The other method you see is the rules() method. This is where we define the validations for the incoming data. This is an array where there’s a key which matches the name of the POST request key coming into the application and a value which is a string that can be any of the validation rules defined here: Validation – Laravel – The PHP Framework For Web Artisans

Now the validation rules can be a little confusing right off of the bat, but hopefully the examples we do will help them make some more sense.

We need to set up our rules to be prepared to match the incoming data like this:

/**
 * Get the validation rules that apply to the request.
 *
 * @return array
 */
public function rules()
{
    return [
        'name'    => '',
        'address' => '',
        'city'    => '',
        'state'   => '',
        'zip'     => ''
    ];
}

Right now we just have a key that matches the incoming data and an empty string that we will fill in for the validations.

All of the fields should all have a validation of required. So in the array add required for each field:

/**
 * Get the validation rules that apply to the request.
 *
 * @return array
 */
public function rules()
{
    return [
        'name'    => 'required',
        'address' => 'required',
        'city'    => 'required',
        'state'   => 'required',
        'zip'     => 'required'
    ];
}

To separate each type of validation you can use a | character. This way you can have multiple types of validations for each field. The only field where we need more than one validation would be the zip field where it should be 5 numbers. We set up that validation with the regular expression similar to what we did on the javascript side: 'required|regex:/\b\d{5}\b/'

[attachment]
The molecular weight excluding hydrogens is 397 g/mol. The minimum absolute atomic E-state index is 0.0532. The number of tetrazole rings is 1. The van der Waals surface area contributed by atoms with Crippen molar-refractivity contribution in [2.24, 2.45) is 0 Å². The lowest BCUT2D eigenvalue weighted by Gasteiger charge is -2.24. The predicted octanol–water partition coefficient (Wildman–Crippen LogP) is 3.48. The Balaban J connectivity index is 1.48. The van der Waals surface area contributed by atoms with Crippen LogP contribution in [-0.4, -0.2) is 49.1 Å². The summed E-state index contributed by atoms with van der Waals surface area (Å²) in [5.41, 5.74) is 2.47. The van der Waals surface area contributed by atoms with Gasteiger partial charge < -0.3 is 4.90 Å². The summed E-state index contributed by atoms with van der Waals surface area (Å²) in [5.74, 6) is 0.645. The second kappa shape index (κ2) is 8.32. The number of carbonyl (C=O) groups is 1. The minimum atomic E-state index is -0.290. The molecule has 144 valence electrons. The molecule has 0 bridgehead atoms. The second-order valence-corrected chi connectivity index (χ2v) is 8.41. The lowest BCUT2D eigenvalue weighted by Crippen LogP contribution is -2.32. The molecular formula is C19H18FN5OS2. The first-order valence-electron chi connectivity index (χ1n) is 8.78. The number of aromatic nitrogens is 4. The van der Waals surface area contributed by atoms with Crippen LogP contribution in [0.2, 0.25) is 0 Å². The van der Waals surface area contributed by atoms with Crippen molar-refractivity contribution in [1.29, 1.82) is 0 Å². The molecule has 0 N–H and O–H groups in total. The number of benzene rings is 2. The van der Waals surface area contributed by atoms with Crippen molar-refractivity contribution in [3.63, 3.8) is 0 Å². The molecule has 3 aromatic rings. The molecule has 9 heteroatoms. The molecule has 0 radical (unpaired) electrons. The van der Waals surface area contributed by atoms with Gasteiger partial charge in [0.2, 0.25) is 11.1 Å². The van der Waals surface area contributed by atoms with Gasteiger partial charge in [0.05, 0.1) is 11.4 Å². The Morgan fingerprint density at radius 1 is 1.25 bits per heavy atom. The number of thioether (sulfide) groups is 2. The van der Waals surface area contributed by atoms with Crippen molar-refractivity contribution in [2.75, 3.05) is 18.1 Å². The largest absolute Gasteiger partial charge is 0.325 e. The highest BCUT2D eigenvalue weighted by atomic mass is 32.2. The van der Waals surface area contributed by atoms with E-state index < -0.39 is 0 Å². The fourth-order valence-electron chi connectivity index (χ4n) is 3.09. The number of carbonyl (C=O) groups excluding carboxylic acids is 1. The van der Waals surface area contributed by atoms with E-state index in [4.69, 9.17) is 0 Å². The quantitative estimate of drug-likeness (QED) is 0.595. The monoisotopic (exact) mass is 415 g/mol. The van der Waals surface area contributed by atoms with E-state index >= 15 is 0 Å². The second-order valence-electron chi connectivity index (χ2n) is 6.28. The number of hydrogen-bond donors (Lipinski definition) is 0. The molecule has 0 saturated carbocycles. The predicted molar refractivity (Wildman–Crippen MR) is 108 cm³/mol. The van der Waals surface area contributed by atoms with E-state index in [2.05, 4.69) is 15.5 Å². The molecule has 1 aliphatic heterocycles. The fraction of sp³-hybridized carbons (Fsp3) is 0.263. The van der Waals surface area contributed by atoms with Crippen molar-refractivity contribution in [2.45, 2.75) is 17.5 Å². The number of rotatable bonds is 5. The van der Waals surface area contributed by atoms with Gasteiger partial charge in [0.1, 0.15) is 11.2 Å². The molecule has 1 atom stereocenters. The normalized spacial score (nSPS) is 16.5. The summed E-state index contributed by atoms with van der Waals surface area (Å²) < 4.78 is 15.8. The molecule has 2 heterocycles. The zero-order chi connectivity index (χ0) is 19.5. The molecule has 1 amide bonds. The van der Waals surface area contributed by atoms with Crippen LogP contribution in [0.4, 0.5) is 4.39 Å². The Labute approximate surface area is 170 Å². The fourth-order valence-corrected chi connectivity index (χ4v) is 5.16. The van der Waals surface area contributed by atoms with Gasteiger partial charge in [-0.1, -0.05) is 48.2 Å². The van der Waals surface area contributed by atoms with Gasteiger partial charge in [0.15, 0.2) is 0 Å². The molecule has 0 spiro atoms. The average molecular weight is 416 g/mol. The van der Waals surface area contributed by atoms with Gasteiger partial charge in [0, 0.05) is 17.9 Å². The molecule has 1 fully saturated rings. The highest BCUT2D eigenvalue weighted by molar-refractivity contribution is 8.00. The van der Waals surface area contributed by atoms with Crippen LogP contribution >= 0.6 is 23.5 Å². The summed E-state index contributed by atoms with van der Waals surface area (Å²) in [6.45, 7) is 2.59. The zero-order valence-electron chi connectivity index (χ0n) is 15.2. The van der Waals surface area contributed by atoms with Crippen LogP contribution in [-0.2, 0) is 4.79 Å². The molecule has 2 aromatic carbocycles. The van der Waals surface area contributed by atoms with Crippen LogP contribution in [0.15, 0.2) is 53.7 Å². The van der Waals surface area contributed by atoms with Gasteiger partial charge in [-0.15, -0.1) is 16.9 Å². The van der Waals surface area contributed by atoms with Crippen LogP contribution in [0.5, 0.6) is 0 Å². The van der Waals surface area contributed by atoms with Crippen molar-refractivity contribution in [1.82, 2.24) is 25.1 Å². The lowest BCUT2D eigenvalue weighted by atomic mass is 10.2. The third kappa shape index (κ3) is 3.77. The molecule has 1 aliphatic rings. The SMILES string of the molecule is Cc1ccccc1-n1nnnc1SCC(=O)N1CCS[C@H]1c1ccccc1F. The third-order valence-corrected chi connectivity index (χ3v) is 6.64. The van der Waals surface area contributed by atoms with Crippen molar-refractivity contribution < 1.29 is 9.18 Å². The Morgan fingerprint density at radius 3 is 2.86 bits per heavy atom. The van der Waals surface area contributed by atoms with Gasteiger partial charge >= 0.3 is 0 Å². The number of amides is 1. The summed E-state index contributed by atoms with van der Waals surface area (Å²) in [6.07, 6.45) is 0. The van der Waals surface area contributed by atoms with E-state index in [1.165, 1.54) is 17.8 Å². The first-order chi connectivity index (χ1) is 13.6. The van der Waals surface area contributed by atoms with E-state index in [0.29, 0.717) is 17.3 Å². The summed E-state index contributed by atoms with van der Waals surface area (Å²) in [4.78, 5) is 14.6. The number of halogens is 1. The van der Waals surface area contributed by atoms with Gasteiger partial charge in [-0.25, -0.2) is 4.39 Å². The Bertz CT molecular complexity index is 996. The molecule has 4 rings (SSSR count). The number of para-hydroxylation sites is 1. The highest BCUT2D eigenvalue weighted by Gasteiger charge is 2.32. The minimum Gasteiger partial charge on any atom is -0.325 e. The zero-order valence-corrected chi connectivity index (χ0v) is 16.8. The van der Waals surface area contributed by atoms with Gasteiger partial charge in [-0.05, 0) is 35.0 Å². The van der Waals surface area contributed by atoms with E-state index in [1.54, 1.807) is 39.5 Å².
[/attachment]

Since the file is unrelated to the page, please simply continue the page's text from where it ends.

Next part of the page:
Our rules array should now look like:

/**
 * Get the validation rules that apply to the request.
 *
 * @return array
 */
public function rules()
{
    return [
        'name'    => 'required',
        'address' => 'required',
        'city'    => 'required',
        'state'   => 'required',
        'zip'     => 'required|regex:/\b\d{5}\b/'
    ];
}

Now we have server side validations similar to our Javascript validations! If any of these requests fail, we will get a (400 Bad Request) response back from the server and bad data will not be entered into our system! We can catch these errors as well and display them to the user.

There will be more scenarios as this app grows that we will be doing more complex validations. I’ll be explaining those as well as we use them!

Step 5: Define Validation Error Messages

Now that we have our validations written, I like to define custom error messages for each of the invalid fields. To do that, add a messages() method after the rules() method. and add an empty array to be returned like this:

/**
 * Get the error messages for the defined validation rules.
 *
 * @return array
 */
public function messages()
{
    return [

    ];
}

Now for each validation on each variable, we can define a custom message that returns the proper response. The format used to define these messages is as follows:
{key}.{validation} => {message}

So the key would be the variable name, the validation would be the type of validation like required and message would be the custom message we want to return.

Our messages array should look like this:

/**
 * Get the error messages for the defined validation rules.
 *
 * @return array
 */
public function messages()
{
    return [
      'name.required'     => 'A name for the cafe is required.',
      'address.required'  => 'An address is required to add this cafe.',
      'city.required'     => 'A city is required to add this cafe.',
      'state.required'    => 'A state is required to add this cafe.',
      'zip.required'      => 'A zip code is required to add this cafe.',
      'zip.regex'         => 'The zip code entered is invalid.'
    ];
}